American Sphinx The True Character Of Thomas Jefferson Analysis

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Many books have been written about Thomas Jefferson, the writer of the Declaration of Independence, the first secretary of state the third president of the United States of America, but the majority are biographies. In the book American Sphinx: The True Character of Thomas Jefferson, author, Joseph J. Ellis, writes about the character of Thomas Jefferson, by examining his thoughts, actions, and writings in different periods of his life. Ellis starts off the first chapter of his book with what many would call a blemish on one’s character, owning slaves. Throughout Jefferson’s life, he owned give or take 200 slaves. But, between 1784 and 1794, he sold or gifted 161 of his slaves and upon his death, periodically, five members of…show more content…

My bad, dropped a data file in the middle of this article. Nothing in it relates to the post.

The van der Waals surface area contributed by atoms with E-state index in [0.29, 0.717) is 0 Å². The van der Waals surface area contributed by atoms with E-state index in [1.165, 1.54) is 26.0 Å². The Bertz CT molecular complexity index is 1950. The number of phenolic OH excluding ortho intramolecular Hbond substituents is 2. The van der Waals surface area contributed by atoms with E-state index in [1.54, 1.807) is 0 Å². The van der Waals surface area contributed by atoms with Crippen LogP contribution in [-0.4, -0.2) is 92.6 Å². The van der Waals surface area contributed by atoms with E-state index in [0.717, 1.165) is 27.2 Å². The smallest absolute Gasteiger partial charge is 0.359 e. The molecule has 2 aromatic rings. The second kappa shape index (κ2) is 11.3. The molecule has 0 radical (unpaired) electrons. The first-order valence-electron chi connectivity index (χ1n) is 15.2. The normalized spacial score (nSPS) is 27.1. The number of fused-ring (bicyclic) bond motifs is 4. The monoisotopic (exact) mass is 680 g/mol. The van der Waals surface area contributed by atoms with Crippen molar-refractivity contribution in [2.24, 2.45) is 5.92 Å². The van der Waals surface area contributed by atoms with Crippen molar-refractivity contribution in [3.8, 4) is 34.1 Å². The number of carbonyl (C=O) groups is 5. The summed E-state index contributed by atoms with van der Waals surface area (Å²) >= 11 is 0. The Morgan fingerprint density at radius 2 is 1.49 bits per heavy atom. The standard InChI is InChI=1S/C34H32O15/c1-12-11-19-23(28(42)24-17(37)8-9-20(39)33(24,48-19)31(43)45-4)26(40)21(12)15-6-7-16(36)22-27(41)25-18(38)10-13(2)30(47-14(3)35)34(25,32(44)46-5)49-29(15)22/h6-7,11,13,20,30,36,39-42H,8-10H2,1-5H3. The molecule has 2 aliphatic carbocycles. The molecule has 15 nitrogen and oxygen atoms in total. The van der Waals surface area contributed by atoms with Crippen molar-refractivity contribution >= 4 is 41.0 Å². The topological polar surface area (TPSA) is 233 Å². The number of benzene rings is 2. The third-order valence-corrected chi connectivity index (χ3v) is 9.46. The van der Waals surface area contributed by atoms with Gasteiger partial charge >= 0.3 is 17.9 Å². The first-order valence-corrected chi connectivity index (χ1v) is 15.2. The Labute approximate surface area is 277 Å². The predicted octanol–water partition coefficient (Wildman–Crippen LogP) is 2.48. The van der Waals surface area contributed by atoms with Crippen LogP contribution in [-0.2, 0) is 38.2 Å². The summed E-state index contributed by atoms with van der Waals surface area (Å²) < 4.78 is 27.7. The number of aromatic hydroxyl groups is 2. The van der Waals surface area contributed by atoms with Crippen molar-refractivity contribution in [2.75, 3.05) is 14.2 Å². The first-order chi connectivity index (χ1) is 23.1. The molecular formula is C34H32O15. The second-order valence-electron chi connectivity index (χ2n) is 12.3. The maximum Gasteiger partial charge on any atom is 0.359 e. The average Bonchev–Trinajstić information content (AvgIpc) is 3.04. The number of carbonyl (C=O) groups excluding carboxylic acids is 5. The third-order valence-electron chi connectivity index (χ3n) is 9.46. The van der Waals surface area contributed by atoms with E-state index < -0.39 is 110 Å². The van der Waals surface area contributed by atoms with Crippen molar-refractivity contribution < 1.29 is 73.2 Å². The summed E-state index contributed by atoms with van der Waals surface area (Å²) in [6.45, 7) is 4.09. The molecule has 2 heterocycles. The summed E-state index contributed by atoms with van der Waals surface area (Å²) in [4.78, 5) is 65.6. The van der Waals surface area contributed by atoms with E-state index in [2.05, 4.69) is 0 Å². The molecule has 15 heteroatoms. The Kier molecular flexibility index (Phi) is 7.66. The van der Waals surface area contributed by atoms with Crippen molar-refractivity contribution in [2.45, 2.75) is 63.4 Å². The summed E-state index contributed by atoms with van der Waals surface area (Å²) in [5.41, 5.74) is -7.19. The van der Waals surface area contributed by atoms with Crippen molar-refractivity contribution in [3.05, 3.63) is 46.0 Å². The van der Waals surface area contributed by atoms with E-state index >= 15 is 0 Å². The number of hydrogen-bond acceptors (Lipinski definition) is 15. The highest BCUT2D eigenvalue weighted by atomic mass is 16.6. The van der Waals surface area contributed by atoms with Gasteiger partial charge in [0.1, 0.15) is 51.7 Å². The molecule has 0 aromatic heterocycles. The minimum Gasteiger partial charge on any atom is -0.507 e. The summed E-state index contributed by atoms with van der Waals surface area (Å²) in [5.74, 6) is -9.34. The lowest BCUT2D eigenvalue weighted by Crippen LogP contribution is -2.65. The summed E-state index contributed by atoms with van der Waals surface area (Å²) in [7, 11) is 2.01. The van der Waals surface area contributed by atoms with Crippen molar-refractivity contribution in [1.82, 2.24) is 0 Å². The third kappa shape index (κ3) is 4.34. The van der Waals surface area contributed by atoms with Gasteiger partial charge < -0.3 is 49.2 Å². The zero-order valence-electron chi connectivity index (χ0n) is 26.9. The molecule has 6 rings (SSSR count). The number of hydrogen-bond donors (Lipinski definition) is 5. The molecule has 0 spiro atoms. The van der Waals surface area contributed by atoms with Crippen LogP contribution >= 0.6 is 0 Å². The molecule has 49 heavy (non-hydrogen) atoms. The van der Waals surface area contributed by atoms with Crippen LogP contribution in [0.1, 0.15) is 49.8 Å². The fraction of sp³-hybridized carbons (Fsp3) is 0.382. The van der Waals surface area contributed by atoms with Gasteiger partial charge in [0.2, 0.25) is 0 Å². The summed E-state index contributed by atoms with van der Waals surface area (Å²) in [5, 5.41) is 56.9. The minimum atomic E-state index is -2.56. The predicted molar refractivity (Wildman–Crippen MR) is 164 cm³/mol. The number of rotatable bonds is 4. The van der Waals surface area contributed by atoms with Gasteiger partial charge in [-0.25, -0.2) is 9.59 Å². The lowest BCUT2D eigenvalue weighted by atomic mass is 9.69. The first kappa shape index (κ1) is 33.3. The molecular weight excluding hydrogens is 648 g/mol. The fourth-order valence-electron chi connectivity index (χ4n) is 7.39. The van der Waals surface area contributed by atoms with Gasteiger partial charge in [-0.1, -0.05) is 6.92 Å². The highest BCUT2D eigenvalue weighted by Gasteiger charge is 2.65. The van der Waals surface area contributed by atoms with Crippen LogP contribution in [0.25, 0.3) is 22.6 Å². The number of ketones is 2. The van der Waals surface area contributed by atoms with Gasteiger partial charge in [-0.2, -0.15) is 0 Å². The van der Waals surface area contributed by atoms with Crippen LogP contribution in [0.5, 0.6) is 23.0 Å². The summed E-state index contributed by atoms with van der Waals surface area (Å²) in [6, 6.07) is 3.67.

He saw “each proposed revision [to the Declaration] as another defacement.” Also, during his time as president, it is only documented that he gave two public addresses, his two inaugural addresses. Most people had to read his first inaugural address afterwards because only people in the first few rows could hear it because it was given in an “almost femininely soft tone.” Jefferson is known as one of the most secluded presidents, but his cabinet members saw him three nights a week when he hosted dinner parties for his cabinet members and their families at the presidential mansion during his first term. After he retired and returned to Monticello, Jefferson’s tone noticeably changed according to his guests that visited him at his home; his speech became more animated and rapid. During his time in the public eye, his character was both questioned and assaulted. The first time his character was questioned was when he was the Governor of Virginia. Supposedly, Jefferson fled on horseback when a detachment of General Cornwallis’s troops almost captured him at his home in the early parts of what is now known as the Revolutionary War. His action was seen as a cowardly leading to an investigation of his conduct, but it was eventually dropped. His character was once again assaulted during his presidential campaign and as president because of his religious beliefs, his association with Thomas Paine, and his supposed sexual relationship with a

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